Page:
We believe that at the beginning of everything is the eternal Word, with Reason and not Unreason.[13] Justin (second century) believed that the Word had sown its seeds in Greek philosophy because what is true for reason comes always from the Word. Clement of Alexandria even thought that Greek philosophy had been a natural revelation of the Christian God.

Ockham was wrong:

This is precisely what Ockham thought: To say that God cannot produce something that is intrinsically impossible would be to limit the divine freedom and omnipotence. Then came St. Thomas. His opinion is the following: "Whatever implies contradiction does not come within the scope of divine omnipotence, because it cannot have the aspect of possibility. Hence it is better to say that such things cannot be done, than that God cannot do them." Divine omnipotence is wise, not arbitrary and capricious.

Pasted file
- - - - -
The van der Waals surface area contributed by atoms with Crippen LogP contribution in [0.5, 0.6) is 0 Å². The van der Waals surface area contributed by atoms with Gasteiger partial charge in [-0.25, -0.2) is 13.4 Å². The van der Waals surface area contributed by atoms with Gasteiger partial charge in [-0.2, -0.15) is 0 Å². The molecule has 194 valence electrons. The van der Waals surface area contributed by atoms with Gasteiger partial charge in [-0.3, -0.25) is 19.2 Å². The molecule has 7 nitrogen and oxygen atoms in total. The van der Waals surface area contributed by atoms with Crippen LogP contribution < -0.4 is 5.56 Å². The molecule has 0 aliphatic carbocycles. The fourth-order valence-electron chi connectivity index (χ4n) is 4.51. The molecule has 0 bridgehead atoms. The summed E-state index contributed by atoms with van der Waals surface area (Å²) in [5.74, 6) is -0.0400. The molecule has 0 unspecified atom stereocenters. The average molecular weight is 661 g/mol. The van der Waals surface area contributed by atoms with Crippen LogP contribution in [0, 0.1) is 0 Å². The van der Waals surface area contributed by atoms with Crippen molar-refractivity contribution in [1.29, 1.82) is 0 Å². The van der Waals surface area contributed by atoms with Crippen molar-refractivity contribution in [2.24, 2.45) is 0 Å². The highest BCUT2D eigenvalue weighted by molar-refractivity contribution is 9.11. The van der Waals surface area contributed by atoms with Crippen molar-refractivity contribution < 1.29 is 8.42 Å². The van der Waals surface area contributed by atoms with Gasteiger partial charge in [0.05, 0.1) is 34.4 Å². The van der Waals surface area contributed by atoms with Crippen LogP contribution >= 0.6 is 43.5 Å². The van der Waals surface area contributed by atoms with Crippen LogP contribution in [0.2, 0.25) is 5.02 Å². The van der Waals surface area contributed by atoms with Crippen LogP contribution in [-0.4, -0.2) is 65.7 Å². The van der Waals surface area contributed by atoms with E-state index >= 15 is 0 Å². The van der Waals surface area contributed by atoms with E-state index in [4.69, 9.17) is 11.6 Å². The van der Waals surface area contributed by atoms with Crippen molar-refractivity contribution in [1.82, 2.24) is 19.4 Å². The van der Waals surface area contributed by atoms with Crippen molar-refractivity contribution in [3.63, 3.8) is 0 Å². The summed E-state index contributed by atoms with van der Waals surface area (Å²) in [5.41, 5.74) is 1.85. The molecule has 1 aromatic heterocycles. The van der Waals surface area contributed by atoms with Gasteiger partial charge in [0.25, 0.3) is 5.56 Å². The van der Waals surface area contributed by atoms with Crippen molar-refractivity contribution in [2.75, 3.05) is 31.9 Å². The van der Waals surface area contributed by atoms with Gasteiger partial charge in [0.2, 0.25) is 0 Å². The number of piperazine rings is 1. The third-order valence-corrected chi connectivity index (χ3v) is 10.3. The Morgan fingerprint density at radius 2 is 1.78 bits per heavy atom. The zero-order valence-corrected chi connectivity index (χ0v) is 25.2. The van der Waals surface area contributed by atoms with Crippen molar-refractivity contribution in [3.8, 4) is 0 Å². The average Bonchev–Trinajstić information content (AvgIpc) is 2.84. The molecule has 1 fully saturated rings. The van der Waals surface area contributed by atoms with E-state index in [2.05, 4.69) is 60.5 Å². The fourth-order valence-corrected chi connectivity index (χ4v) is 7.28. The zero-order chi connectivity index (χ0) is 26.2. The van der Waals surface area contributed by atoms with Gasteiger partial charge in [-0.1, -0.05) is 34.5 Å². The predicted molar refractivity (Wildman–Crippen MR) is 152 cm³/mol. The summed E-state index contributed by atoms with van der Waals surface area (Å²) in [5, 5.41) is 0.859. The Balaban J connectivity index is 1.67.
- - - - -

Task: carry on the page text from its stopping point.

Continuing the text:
But Ockham retains devotees--and he is the father of Western Relativism.

The "Regensburg Speech" is only part of the conversation.

Christian faith confirms and supports the rational search for truth and calls for a public role of reason that will also include the critique of religions. In fact, we cannot say that all religions relate to truth and reason in the same way as Christianity. They relate to truth and reason in a different manner, which is the same as saying that they are more or less rational and that they can more or less adequately support the public role of reason. This was the theme touched upon by the Holy Father at Regensburg.

And here's the exercise in logic which shows how the hand plays out: